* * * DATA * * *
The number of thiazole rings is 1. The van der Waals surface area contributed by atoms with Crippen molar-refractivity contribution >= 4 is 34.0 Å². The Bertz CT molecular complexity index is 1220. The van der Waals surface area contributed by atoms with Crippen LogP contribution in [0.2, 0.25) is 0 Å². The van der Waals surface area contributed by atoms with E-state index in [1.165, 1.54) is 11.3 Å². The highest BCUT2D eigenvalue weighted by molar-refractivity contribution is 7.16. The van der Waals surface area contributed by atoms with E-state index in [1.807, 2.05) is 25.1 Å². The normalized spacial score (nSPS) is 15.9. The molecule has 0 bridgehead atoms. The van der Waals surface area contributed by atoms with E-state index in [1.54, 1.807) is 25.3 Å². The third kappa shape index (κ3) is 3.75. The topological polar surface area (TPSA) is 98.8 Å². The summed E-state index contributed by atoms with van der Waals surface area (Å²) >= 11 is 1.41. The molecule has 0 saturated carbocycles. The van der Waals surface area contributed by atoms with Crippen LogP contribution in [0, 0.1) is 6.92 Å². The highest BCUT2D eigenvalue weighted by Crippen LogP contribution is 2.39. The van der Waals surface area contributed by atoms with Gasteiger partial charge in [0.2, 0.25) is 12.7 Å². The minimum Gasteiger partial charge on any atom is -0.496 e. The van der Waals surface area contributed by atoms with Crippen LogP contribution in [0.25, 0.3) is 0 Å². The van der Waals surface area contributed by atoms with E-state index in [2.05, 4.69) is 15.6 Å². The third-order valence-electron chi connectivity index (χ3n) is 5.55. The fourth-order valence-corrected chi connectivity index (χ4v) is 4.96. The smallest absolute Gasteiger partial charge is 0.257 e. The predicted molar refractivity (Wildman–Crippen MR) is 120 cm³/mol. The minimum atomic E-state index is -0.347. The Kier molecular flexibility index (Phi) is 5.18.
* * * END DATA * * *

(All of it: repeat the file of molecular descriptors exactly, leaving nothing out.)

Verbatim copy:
The number of thiazole rings is 1. The van der Waals surface area contributed by atoms with Crippen molar-refractivity contribution >= 4 is 34.0 Å². The Bertz CT molecular complexity index is 1220. The van der Waals surface area contributed by atoms with Crippen LogP contribution in [0.2, 0.25) is 0 Å². The van der Waals surface area contributed by atoms with E-state index in [1.165, 1.54) is 11.3 Å². The highest BCUT2D eigenvalue weighted by molar-refractivity contribution is 7.16. The van der Waals surface area contributed by atoms with E-state index in [1.807, 2.05) is 25.1 Å². The normalized spacial score (nSPS) is 15.9. The molecule has 0 bridgehead atoms. The van der Waals surface area contributed by atoms with E-state index in [1.54, 1.807) is 25.3 Å². The third kappa shape index (κ3) is 3.75. The topological polar surface area (TPSA) is 98.8 Å². The summed E-state index contributed by atoms with van der Waals surface area (Å²) >= 11 is 1.41. The molecule has 0 saturated carbocycles. The van der Waals surface area contributed by atoms with Crippen LogP contribution in [0, 0.1) is 6.92 Å². The highest BCUT2D eigenvalue weighted by Crippen LogP contribution is 2.39. The van der Waals surface area contributed by atoms with Gasteiger partial charge in [0.2, 0.25) is 12.7 Å². The minimum Gasteiger partial charge on any atom is -0.496 e. The van der Waals surface area contributed by atoms with Crippen LogP contribution in [0.25, 0.3) is 0 Å². The van der Waals surface area contributed by atoms with E-state index in [2.05, 4.69) is 15.6 Å². The third-order valence-electron chi connectivity index (χ3n) is 5.55. The fourth-order valence-corrected chi connectivity index (χ4v) is 4.96. The smallest absolute Gasteiger partial charge is 0.257 e. The predicted molar refractivity (Wildman–Crippen MR) is 120 cm³/mol. The minimum atomic E-state index is -0.347. The Kier molecular flexibility index (Phi) is 5.18.